Language Selection

English French German Italian Portuguese Spanish

Firefox in 2012

Filed under
Moz/FF

The first public version of the browser called "Firefox" -- a 0.8 release, came out 8 years ago. With that release and the 1.0 release later that same year, we showed the world that browsers mattered.

Innovative new features like tabbed browsing, pop-up blocking, spell-checking, integrated search, and browser add-ons, re-invigorated not just the browser market, but the entire Web. We put users in control of that mess of windows, and the horrible pop-ups from advertisers and malware makers. We made it simple for users to customize their experience and to find what they were looking for without jumping through a bunch of hoops.

In addition to those awesome new user-facing features, Firefox delivered great performance, stability, compatibility, and security at a time when Internet Explorer was falling down on most of those fronts. It wasn't enough to offer great user features, the integrity and quality of the product had to be top notch and it was.

rest here




More in Tux Machines

Void GNU/Linux Operating System Adopts Flatpak for All Supported Architectures

Void Linux, an open-source, general-purpose GNU/Linux distribution based on the monolithic Linux kernel, is the latest operating system to adopt the Flatpak application sandboxing technologies. Read more

Top 4 CDN services for hosting open source libraries

A CDN, or content delivery network, is a network of strategically placed servers located around the world used for the purpose of delivering files faster to users. A traditional CDN will allow you to accelerate your website's images, CSS files, JS files, and any other piece of static content. This allows website owners to accelerate all of their own content as well as provide them with additional features and configuration options. These premium services typically require payment based on the amount of bandwidth a project uses. Read more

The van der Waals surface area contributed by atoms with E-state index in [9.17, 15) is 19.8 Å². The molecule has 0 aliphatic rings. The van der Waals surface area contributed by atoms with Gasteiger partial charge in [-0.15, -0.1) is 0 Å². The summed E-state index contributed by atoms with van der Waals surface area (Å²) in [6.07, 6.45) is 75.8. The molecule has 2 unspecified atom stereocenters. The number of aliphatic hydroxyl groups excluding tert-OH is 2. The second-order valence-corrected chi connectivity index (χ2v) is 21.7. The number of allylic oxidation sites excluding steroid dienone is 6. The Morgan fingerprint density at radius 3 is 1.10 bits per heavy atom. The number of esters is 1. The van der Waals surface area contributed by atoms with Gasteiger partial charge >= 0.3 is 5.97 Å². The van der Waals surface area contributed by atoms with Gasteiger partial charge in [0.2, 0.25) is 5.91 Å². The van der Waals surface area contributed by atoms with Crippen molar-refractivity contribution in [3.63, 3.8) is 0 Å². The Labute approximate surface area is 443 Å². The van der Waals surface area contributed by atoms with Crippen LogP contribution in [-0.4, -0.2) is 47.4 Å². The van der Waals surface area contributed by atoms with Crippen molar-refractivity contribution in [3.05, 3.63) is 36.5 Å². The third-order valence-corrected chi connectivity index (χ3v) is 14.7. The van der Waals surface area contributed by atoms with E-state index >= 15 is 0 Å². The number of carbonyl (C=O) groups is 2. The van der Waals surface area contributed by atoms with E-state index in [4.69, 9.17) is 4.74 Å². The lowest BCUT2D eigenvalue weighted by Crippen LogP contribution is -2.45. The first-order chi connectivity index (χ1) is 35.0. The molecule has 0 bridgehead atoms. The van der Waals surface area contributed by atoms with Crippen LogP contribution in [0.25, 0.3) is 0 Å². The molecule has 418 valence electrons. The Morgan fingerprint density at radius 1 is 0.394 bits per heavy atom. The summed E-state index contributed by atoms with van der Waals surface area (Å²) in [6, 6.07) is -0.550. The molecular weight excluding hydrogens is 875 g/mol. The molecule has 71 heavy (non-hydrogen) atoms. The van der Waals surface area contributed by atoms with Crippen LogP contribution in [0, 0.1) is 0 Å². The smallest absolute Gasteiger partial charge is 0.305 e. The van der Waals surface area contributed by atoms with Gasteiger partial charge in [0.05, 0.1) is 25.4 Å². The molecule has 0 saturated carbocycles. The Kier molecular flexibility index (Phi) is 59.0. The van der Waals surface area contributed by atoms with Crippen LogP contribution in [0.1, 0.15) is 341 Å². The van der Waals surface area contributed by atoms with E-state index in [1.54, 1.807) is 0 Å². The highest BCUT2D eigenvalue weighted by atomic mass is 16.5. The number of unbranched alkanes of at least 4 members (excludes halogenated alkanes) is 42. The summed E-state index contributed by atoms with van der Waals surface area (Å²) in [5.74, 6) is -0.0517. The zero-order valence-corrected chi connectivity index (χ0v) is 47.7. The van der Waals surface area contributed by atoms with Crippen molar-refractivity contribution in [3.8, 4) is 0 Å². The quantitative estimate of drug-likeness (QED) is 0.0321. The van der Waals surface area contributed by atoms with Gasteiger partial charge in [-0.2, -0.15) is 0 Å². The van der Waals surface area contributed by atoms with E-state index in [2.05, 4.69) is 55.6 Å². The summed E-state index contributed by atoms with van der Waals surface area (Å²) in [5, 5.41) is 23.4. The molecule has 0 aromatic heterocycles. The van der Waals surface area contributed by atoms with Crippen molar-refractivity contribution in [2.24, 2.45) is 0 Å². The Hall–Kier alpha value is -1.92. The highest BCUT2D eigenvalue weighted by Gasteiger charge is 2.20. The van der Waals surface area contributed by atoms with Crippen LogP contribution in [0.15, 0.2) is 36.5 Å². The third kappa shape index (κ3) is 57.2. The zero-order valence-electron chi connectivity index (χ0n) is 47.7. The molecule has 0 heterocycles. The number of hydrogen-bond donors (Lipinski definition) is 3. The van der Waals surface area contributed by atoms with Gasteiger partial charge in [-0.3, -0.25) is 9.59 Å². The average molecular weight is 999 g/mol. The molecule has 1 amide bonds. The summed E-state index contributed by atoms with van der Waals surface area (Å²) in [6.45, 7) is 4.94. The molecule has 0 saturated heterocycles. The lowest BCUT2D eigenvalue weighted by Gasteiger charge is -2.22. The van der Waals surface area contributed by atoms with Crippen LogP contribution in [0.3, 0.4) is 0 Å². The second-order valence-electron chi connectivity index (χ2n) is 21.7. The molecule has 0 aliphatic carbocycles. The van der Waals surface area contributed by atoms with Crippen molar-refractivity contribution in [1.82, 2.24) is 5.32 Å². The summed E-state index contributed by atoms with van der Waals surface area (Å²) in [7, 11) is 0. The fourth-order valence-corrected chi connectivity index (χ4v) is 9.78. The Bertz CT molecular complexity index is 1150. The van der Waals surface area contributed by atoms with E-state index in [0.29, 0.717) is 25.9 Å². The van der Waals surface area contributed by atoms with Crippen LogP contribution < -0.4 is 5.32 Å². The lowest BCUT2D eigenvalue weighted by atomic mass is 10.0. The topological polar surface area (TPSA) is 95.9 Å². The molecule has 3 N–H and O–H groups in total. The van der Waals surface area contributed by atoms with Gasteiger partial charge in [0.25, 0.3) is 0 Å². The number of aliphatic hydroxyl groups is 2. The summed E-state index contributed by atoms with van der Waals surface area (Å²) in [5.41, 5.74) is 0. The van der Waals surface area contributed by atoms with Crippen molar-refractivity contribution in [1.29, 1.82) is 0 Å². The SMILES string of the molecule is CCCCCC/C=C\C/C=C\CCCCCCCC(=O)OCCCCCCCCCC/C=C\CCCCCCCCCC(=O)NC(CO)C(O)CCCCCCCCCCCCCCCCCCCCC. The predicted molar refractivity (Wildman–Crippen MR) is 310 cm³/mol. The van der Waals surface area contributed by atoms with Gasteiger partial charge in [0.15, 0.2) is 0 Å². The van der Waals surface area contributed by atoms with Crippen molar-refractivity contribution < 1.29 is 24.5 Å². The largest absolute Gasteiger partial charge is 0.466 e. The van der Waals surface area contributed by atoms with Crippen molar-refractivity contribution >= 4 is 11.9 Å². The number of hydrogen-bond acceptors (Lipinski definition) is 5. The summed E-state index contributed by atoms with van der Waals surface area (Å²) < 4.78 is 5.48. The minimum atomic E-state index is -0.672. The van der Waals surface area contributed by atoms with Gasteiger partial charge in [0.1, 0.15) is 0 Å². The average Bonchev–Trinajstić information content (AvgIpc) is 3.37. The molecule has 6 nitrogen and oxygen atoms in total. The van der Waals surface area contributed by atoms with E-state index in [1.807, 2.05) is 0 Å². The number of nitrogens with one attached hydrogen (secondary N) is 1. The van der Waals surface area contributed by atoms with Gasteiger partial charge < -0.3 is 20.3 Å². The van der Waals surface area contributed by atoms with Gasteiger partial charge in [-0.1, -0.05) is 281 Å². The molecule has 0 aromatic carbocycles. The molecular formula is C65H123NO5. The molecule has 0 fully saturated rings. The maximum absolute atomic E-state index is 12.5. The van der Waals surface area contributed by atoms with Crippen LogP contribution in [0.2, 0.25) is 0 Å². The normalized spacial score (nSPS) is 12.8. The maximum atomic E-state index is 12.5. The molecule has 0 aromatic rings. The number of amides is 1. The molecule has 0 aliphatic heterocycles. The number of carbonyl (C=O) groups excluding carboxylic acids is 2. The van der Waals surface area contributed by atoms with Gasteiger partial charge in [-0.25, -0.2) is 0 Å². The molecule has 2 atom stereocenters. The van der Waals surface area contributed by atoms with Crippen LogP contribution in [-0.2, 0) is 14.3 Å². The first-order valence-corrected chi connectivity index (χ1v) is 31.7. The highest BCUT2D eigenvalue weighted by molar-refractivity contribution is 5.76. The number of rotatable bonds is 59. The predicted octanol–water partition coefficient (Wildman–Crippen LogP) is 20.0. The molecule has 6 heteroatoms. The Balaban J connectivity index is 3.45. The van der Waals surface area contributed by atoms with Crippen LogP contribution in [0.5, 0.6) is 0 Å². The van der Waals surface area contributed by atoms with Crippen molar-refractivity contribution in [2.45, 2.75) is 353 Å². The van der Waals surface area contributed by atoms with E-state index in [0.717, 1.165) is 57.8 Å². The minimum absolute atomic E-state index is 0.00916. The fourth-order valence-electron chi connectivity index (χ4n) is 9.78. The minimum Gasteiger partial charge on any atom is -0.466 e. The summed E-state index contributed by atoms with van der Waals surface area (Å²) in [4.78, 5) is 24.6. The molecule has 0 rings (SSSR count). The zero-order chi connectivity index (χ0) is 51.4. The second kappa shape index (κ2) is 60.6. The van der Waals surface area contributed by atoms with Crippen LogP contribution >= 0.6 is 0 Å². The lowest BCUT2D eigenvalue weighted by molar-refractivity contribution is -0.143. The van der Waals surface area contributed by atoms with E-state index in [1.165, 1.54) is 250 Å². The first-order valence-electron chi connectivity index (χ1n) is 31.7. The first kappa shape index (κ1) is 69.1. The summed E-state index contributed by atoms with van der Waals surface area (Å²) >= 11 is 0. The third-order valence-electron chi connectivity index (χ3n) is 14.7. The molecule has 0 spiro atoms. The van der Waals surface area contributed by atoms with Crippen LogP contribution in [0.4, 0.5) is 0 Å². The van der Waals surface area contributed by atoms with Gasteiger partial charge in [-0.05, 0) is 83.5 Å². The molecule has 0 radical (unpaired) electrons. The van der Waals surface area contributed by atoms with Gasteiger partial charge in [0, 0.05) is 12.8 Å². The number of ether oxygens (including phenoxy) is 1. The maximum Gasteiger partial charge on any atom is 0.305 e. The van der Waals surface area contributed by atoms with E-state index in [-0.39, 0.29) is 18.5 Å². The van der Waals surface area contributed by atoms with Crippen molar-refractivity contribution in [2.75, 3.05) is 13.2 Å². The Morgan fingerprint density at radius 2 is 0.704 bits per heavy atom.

Bash Bunny: Big hacks come in tiny packages

Bash Bunny is a Debian Linux computer with a USB interface designed specifically to execute payloads when plugged into a target computer. It can be used against Windows, MacOS, Linux, Unix, and Android computing devices. It features a multicolor RGB LED that indicates various statuses and a three-position selector switch: Two of the positions are used to launch payloads, while the third makes Bash Bunny appear to be a regular USB storage device for copying and modifying files. Read more

openSUSE Leap's New Versioning Scheme Finally Syncs with SUSE Linux Enterprise

openSUSE Board Chairman Richard Brown informed the community about a major version number change for upcoming releases of the openSUSE Leap operating system. As some of you might know already, openSUSE Leap 42.2 is the current stable release of the GNU/Linux distribution based on the sources of the commercial SUSE Linux Enterprise (SLE) operating system designed for enterprises, and the next scheduled release is openSUSE Leap 42.3, which is currently in development. Read more